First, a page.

How Captcha works

In this article I’m explaining the generic concept of captcha in technical and non-technical terms, what are the possible threats of insecure captcha and how to make sure the captcha is secure enough.

CAPTCHA is defined as a Completely Automated Public Turing test. The main purpose of captcha is to distinguish automated requests from natural human behavior.

By using the visual ability of people to distinguish patterns in the images, we can distinguish humans from the computers and bad bots which are trying to flood our databases. Captcha should strong enough and should not be solvable by any OCR or image processing system. This will make us confident that even OCR or any other alternative image processing system will not be able to solve our captcha: i.e any automated bad bot won’t be able to “pretend” to be human.

The concept behind the captcha is that the server knows what is passed to the client, by saving the captcha in a session or database. The expected input is then embedded to a runtime generated image and passed to the client.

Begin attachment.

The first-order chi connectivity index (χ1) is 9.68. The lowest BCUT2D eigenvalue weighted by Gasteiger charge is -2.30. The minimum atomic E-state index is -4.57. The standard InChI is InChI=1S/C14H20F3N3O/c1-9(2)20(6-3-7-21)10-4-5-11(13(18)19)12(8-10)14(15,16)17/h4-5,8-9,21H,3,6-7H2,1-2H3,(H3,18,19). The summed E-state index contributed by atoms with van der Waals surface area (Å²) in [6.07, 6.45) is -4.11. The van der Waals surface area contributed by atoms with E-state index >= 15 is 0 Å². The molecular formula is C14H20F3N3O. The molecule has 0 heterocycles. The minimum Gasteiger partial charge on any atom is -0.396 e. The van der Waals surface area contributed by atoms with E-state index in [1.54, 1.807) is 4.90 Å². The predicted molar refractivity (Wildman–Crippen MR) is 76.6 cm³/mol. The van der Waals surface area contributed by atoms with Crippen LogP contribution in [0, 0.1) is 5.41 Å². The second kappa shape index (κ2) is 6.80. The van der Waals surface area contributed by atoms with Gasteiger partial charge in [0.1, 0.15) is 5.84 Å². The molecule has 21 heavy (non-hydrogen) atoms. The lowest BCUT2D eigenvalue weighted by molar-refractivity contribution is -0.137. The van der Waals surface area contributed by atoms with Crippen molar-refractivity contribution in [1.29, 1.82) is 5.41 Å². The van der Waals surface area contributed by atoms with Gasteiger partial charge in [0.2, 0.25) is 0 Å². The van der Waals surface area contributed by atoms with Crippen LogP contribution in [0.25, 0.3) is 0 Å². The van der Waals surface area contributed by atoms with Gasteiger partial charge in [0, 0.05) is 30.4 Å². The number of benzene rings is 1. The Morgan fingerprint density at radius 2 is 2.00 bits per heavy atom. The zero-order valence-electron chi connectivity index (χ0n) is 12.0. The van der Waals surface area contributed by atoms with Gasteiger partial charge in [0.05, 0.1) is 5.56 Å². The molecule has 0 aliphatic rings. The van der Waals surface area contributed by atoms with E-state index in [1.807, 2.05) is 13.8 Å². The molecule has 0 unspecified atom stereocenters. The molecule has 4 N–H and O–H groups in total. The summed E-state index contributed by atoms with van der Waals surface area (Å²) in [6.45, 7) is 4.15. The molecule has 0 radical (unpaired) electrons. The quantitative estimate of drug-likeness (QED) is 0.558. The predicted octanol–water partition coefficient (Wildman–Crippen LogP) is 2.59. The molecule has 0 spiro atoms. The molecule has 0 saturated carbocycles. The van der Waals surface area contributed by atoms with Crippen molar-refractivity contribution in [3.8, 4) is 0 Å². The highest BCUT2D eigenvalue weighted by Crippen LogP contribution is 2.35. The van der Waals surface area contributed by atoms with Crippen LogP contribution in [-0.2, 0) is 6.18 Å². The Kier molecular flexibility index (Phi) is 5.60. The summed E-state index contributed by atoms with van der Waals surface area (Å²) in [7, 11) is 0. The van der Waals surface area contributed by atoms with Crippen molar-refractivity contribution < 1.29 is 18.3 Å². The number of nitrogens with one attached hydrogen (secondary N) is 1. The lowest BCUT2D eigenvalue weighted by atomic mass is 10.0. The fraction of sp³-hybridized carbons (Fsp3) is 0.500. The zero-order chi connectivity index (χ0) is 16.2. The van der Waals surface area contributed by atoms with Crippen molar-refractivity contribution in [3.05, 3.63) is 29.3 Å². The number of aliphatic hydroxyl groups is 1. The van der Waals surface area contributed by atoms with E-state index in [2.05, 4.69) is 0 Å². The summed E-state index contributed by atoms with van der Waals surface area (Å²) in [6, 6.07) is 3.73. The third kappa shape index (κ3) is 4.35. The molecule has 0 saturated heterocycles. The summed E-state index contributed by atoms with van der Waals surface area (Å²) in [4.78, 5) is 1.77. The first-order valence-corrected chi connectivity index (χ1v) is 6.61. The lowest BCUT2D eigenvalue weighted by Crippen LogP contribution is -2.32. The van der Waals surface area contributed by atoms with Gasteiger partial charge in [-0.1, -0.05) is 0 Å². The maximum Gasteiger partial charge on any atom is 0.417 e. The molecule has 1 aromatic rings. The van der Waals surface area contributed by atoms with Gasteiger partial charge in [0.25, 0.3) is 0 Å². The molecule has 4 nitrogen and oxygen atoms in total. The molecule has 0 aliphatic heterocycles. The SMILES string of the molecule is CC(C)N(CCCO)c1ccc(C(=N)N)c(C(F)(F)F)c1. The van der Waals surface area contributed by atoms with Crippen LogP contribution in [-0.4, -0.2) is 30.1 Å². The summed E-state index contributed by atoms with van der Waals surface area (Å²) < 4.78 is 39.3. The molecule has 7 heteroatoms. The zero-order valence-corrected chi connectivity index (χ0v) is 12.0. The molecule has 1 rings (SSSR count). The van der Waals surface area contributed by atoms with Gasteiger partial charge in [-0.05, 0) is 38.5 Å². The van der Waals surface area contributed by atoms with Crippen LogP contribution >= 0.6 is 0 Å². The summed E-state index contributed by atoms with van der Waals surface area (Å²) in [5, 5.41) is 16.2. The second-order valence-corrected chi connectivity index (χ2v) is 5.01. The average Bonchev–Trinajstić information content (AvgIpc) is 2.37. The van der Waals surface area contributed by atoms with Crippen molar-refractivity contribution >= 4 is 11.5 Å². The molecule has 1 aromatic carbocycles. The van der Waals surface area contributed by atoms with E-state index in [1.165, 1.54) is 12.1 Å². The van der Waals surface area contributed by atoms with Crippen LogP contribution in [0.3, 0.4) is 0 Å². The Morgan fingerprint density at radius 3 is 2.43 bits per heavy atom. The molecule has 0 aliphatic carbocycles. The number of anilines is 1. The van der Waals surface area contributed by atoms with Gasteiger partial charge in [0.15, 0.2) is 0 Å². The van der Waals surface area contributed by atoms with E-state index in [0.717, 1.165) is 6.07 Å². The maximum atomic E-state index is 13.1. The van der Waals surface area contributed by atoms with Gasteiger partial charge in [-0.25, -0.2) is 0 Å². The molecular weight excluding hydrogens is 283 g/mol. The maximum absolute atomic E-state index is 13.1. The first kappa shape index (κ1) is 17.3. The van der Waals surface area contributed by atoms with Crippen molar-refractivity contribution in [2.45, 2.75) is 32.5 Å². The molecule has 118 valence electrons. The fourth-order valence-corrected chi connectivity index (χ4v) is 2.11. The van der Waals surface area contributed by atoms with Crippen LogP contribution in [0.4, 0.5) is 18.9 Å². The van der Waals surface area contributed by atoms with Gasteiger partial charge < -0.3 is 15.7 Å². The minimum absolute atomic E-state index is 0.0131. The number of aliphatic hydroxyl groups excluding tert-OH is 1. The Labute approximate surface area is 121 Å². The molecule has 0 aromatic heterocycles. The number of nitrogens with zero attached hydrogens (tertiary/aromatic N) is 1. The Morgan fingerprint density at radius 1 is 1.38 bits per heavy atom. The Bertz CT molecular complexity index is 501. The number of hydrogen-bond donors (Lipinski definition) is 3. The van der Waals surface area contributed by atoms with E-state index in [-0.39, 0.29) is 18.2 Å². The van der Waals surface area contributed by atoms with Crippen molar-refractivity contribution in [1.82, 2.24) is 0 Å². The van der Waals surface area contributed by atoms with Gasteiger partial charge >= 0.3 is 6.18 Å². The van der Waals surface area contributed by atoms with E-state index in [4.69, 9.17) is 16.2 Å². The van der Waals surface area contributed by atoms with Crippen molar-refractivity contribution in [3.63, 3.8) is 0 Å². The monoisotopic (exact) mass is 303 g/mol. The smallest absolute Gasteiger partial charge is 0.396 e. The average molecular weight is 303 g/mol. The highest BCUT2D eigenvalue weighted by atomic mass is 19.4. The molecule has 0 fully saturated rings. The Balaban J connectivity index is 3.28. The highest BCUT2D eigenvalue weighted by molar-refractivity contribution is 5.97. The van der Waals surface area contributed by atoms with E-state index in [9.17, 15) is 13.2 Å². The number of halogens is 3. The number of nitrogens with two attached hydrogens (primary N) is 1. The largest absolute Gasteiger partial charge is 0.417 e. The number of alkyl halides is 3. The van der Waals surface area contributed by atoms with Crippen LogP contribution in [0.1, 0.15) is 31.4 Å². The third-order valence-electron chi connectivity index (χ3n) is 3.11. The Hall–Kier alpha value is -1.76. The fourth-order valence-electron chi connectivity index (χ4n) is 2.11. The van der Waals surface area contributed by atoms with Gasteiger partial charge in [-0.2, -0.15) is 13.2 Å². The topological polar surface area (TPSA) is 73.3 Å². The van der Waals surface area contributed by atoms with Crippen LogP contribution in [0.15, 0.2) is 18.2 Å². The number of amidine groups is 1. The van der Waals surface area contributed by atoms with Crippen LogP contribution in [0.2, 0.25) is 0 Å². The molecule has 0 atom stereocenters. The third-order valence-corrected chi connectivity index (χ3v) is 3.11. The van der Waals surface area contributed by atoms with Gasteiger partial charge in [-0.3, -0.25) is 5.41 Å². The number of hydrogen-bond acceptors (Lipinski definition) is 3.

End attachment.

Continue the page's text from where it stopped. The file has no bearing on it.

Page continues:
While the user sees the captcha and submits what he sees to the server in his consequent request, the server compares the user input with the stored expected input. In case they don’t match the captcha verification fails and the request is rejected.

By using this simple mechanism, gaining advantage of human image processing capabilities over most sophisticated image processing softwares, you will be able to provide the level of security required to protect your database and web assets of being misused.

In addition to captcha it would be useful to limit the number of requests expected from the client at a period of time to make it more difficult and time consuming for potential attackers to play around with your website.

Majd Arbash

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